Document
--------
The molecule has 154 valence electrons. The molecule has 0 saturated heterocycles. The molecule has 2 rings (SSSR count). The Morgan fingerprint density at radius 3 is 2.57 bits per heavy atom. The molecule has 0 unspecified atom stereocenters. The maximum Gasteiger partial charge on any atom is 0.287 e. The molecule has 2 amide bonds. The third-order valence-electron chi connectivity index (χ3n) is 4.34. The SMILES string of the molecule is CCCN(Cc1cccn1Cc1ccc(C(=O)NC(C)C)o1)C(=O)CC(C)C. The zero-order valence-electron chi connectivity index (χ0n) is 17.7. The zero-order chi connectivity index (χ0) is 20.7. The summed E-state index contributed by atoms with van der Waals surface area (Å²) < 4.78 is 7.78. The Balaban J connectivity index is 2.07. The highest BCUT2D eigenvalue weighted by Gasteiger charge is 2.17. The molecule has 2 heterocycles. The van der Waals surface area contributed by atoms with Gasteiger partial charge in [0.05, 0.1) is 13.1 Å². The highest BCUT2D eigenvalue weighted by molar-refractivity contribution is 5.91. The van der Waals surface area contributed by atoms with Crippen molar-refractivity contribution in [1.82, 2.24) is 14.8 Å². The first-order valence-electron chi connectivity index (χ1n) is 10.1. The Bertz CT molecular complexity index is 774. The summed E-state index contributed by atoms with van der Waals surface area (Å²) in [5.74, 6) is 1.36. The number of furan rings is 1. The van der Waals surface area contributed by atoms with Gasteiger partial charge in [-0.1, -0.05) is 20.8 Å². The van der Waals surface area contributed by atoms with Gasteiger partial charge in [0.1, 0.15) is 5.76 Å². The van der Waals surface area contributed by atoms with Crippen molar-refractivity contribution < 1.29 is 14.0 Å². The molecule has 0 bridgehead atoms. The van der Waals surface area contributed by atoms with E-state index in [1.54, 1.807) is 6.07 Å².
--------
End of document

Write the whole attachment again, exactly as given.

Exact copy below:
The molecule has 154 valence electrons. The molecule has 0 saturated heterocycles. The molecule has 2 rings (SSSR count). The Morgan fingerprint density at radius 3 is 2.57 bits per heavy atom. The molecule has 0 unspecified atom stereocenters. The maximum Gasteiger partial charge on any atom is 0.287 e. The molecule has 2 amide bonds. The third-order valence-electron chi connectivity index (χ3n) is 4.34. The SMILES string of the molecule is CCCN(Cc1cccn1Cc1ccc(C(=O)NC(C)C)o1)C(=O)CC(C)C. The zero-order valence-electron chi connectivity index (χ0n) is 17.7. The zero-order chi connectivity index (χ0) is 20.7. The summed E-state index contributed by atoms with van der Waals surface area (Å²) < 4.78 is 7.78. The Balaban J connectivity index is 2.07. The highest BCUT2D eigenvalue weighted by Gasteiger charge is 2.17. The molecule has 2 heterocycles. The van der Waals surface area contributed by atoms with Gasteiger partial charge in [0.05, 0.1) is 13.1 Å². The highest BCUT2D eigenvalue weighted by molar-refractivity contribution is 5.91. The van der Waals surface area contributed by atoms with Crippen molar-refractivity contribution in [1.82, 2.24) is 14.8 Å². The first-order valence-electron chi connectivity index (χ1n) is 10.1. The Bertz CT molecular complexity index is 774. The summed E-state index contributed by atoms with van der Waals surface area (Å²) in [5.74, 6) is 1.36. The number of furan rings is 1. The van der Waals surface area contributed by atoms with Gasteiger partial charge in [-0.1, -0.05) is 20.8 Å². The van der Waals surface area contributed by atoms with Gasteiger partial charge in [0.1, 0.15) is 5.76 Å². The van der Waals surface area contributed by atoms with Crippen molar-refractivity contribution < 1.29 is 14.0 Å². The molecule has 0 bridgehead atoms. The van der Waals surface area contributed by atoms with E-state index in [1.54, 1.807) is 6.07 Å².